A day off in the mountains

Since I've been working freelance for the past 6 years, I rarely take any days off without my computer. Any time I am at home is time that I could spend working on my client's projects. But, today I decided it'd be good to take a full day off from work since Alessandro wanted to go and visit his friends in Corno alle Scale.

His friend, Simone, picked us up at my place after parking at the Ponte alle Grazie. That small parcheggio (parking lot) is the closest point a car can get to my apartment without entering the ZTL-zona a trafficico limitato (limited traffic area), which is the main downtown area that only residents, buses, and taxis can enter.

Before leaving the city, we went to have colazione (breakfast) at a bar. Unfortunately my favorite one, which is near the stadio (stadium) was closed for ferie (vacation), so we went to one in Piazza Libertà. I was a little disappointed because they didn't have my favorite, bombolone con crema (raised donut with cream filling). I chose a sfoglia con crema (puff pastry with cream filling) instead, which was tasty especially with my hot capuccino.

Simone drove us north on the highway and then through a winding mountainous road up to the town where Alessandro's friends, Ilario and Monica, have a vacation house.

We had an aperitivo (appetizer) outside in the garden looking out at the mountains around us. For lunch, we ate inside as the air was quite cool even though the sun was out. During lunch, Alessandro's dad called and we found out that it was raining in Florence.

After a long and delicious lunch, we decided to go for a camminata (walk) up at the ski resort. We drove up a few more winding roads, parked the two cars, and walked around.

We had brought maglie (sweaters) and felpe (sweatshirts) because with the altitude, it was going to be colder. Unfortunately, I had forgotten my macchina fotografica (camera) so I couldn't take any pictures. We hiked up a little and arrived in front of a small rifugio (shelter) where they made cheese: pecorino and ricotta.

We saw the woman at the door of the other building and she opened the door to the small kitchen where cheeses of different types and ages were being made. The flies buzzing around the room didn't comfort me, but the cheeses were all covered. Besides, you don't eat the buccia (skin) of the cheese, so it's probably fine. I tasted the cheese and it was incredibly delicious. Alessandro bought half of a pecorino for his parents.

We stood outside and looked out at the valley. Alessandro told me that if we went up to the top, there is a laghetto (small lake) where on a clear day you can see out to the Mediterranean Sea. We didn't go up that high because the weather changed quickly: the temperature dropped a bit more as clouds covered the sky.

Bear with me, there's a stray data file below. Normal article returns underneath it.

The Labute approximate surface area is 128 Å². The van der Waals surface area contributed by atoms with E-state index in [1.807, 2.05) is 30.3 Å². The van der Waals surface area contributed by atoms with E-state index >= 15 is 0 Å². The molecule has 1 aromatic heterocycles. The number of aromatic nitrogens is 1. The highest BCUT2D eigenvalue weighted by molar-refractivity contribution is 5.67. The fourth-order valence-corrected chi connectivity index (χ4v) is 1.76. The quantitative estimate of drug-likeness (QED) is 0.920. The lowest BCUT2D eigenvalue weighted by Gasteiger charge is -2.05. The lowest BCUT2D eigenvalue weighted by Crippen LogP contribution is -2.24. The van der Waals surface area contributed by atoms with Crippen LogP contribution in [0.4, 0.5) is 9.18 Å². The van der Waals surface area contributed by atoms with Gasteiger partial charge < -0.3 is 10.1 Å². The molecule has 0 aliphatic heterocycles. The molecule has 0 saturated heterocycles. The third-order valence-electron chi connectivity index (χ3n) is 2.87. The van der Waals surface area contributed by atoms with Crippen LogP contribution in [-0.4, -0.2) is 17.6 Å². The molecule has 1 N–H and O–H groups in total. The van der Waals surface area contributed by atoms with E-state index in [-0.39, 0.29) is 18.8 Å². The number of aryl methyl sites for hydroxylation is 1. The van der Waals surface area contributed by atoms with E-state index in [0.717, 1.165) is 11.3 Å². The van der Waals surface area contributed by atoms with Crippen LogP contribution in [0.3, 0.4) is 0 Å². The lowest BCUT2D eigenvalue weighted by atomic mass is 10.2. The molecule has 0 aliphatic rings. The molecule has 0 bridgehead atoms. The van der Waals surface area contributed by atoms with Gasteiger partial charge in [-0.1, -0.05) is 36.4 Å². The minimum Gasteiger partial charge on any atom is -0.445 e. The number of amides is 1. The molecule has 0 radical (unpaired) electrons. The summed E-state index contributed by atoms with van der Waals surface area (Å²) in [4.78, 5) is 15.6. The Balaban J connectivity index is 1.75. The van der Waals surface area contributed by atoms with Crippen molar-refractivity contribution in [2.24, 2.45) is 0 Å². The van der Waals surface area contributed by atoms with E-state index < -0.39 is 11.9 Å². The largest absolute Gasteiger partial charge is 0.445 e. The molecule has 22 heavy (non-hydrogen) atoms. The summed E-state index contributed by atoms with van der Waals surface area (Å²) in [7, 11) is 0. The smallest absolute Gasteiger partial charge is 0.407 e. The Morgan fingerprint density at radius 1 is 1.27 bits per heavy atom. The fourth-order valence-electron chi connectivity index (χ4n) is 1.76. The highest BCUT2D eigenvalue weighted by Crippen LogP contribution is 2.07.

We stopped at a small bar before going back to the parcheggio to grab a hot drink to warm ourselves up. My maglia didn't keep me warm and so Ilario gave me his felpa to wear. I was happy when someone proposed that we get a caffè o tè (coffee or tea) before heading back to Florence because I couldn't warm up. I even tried jogging down the hill, but it didn't help.

We sat at the bar and sipped our hot drinks. There was a fire in the caminetto (fireplace) that made the entire bar fill up with the sweet smell of burning wood. I had a hard time believing that we were at the beginning of August and here we were in a bar bundled up, sipping .

We said goodbye to Alessandro's friends and got back in the car. Simone drove us back down the winding road to Florence. I had thought that where we were in the mountains was incredibly beautiful, but I had a sort of knot in my stomach most of the time. It wasn't until we reached Tuscany again and I could see the lush, rolling hills sprinkled with villas and churches that I felt some relief. When I saw Florence in the distance, my body relaxed. It's not just that Florence is beautiful to see, but for me it is also beautiful to feel.

Alessandro was surprised that my feelings for Florence are so strong, and sometimes I can't believe it myself. It's a feeling I had never experienced before in my life, but one that I now can't live without. I feel at times that a piece of Florence resides in me and when I am not here, I feel as if I have been separated from one of my greatest loves. I sense a deep sadness in the pit of my stomach that cannot be soothed until we are reunited.

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